Heads, Long Tails, and Light Consumers

I'm currently reading Blockbusters by Anita Elberse and wanted to summarize a few thoughts on the book. Blockbusters, by Anita Elberse (Henry Holt and Company, 2013).

Elberse talks about the general effectiveness of blockbuster strategies, or the idea of a company focusing most of its resources -- including its marketing and talent funds -- on just a few products or services, whether it's movies, music, books, or electronic hardware. She makes a strong case for focusing on the "head," or sales driven by a few blockbuster products that are expensive to develop and market, versus focusing on the "long tail," or sales from targeting multiple niche market segments with a range of specialized products. Big profits are driven by the head and not the tail. Id.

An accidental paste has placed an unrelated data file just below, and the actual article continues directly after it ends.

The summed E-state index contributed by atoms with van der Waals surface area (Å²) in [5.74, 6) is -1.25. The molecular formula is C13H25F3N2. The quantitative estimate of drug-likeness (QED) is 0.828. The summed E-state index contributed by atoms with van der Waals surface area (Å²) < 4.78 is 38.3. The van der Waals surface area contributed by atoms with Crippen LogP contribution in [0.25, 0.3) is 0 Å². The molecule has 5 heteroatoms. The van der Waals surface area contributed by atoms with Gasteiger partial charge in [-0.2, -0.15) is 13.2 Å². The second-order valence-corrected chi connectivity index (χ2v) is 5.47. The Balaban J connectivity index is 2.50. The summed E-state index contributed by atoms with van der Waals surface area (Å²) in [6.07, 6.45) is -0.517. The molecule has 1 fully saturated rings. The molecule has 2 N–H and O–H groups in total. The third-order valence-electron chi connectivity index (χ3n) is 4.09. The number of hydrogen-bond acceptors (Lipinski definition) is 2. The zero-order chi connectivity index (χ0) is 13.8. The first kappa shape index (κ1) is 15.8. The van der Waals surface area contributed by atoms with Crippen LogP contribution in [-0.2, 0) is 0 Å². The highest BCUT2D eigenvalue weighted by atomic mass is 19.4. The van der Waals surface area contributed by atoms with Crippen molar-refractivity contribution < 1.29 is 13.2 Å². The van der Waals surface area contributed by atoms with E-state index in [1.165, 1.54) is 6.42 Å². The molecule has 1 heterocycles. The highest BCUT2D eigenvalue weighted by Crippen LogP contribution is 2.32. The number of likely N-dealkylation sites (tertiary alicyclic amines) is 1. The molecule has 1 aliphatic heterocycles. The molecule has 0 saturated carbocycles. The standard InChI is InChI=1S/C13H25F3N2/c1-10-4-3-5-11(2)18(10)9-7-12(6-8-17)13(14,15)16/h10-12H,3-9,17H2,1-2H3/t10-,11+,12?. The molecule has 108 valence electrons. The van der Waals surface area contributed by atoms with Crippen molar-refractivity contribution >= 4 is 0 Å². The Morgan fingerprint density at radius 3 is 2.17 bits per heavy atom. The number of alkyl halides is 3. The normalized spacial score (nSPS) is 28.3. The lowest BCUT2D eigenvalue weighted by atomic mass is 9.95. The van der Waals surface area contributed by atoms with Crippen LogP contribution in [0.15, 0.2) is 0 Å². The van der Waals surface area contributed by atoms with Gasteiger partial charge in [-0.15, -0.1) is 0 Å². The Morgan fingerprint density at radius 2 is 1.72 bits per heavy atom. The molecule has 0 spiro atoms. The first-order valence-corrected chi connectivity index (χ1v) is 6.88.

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Citing William McPhee's Formal Theories of Mass Behavior, Elberse also makes the interesting point that "light consumers" who buy less frequently and know less about product alternatives tend to opt for the most popular choice. Companies with blockbuster strategies naturally monopolize light consumers. Id. "Heavy consumers" who buy a product frequently are more aware of their alternatives and are typically the ones who choose niche, long tail products. Id.

Ironically, McPhee found that heavy consumers tend to appreciate popular products more than the obscure products they often buy. Id. This suggests that heavy consumers of obscure niche products are prime candidates to eventually switch to more popular blockbuster products.